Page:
The specific facts of the Biblical flood; i.e., the moral state of mankind on the earth and the invasion of an angelic host intent on corrupting the genetic blood line of man, is remarkable in its revelations. The construction of the ark from its size and deck divisions down to the waterproofing of the wood are all remarkable in detail. The story does not involve a number of capricious gods bickering among themselves. It does not involve one god bent on the destruction of man while another makes plans to save him. Or, that the gods created man as an afterthought and then decided to destroy him because he was irritatingly noisy and overpopulating the earth. The Genesis story is not about gods deciding to create man a second time only less healthy so that their population is kept under control by the premature death of infants and children. The Biblical account is a story about the one true creator God countermanding the evil of man, and exacerbated by a demonic genetic attack by Satan. The God of Genesis is a long suffering and loving God. One who will not stand by and let the depravity of man get to the point where life is only an unending cycle of cruelty, violence and death with no hope of love, happiness and peace.

The story of Noah literally occurred as it is depicted in the Bible. The story is figurative in that it shows a loving spiritual God who will step into the physical world when necessary in order to save mankind from itself. And the story is prophetic in that whenever the time comes for God to bring an end to an age or dispensation of time, He always protects His people of faith by removing them out of the sea of humanity so that the righteous do not suffer judgement with the unrighteous. God raptured His friend Enoch in order that he would not drown in the coming flood (Genesis 5:24). God allowed His friend Methuselah to die of natural causes before the flood. Noah and his family were safe above the terrible judgment and tribulation of the earth below.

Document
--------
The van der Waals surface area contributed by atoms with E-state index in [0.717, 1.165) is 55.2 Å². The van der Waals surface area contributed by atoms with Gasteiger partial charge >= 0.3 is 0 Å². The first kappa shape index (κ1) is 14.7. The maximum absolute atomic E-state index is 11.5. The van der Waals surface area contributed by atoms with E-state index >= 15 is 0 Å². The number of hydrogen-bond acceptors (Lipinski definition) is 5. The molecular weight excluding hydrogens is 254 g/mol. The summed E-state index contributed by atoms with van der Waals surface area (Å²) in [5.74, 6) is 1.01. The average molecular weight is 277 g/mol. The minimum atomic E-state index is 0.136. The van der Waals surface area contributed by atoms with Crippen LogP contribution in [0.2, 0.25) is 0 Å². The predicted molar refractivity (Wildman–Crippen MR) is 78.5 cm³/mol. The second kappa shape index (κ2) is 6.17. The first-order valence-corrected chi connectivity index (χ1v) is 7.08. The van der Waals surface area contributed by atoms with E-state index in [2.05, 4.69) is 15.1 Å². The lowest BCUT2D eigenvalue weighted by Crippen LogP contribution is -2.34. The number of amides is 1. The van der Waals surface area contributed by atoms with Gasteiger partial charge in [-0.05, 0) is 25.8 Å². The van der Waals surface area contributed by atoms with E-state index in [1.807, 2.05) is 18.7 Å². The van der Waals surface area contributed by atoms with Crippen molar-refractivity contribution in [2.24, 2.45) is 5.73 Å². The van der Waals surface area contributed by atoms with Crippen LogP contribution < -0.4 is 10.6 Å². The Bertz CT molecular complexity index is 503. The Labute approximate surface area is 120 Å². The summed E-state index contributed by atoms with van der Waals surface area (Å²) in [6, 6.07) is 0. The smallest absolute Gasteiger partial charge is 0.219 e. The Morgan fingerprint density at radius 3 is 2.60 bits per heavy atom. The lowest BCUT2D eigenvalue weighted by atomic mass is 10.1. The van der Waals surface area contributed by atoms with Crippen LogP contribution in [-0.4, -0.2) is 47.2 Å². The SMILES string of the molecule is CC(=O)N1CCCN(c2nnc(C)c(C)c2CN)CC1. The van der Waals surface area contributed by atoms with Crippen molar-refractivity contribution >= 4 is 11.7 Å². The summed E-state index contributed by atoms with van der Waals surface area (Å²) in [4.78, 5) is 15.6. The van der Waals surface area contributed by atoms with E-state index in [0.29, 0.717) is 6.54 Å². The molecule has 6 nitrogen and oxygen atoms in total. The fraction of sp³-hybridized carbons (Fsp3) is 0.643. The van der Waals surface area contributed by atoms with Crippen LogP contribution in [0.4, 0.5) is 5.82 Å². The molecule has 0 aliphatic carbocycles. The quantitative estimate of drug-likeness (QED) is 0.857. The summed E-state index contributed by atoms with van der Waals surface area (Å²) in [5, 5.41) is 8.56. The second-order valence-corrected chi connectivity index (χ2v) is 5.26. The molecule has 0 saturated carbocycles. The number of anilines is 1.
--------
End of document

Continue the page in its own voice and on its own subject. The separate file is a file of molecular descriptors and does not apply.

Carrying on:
This same desire of God to not destroy the righteous with the unrighteous is found in the story of Sodom and Gomora. There we see the angels of God cannot destroy these perverse cities without first removing righteous Lot and his family to safety (Genesis 19:21-22). In the Book of Jonah, we see a prophet sent by God to the city of Nineveh, the largest and most wicked city in the ancient world. Jonah was sent to tell the city that it would be completely destroyed in forty days unless it repented of its violence and cruelty. The city repents and God explains to Jonah that He did not want to destroy the city if only for the sake of the 120,000 innocent children that lived there (Jonah 4:11). And, at the end of this age, God will rapture His righteous people of faith up into the heavens to celebrate the Marriage Supper of the Lamb. While down on the earth, God in His mercy attempts one last time to bring as many people as possible into His will during a 7 year tribulation period. The God of Noah is a thoughtful, merciful and loving God who is patient because He is in Eternity. This means He has all the time necessary to make a righteous, well considered decision when it comes to punishment and redemption. And God has always been willing to change His plans if and when the people change their ways (Jonah 3:9-10). The God of Noah only wanted His creations to love and respect Him and their fellow man as much as He loves and respects them.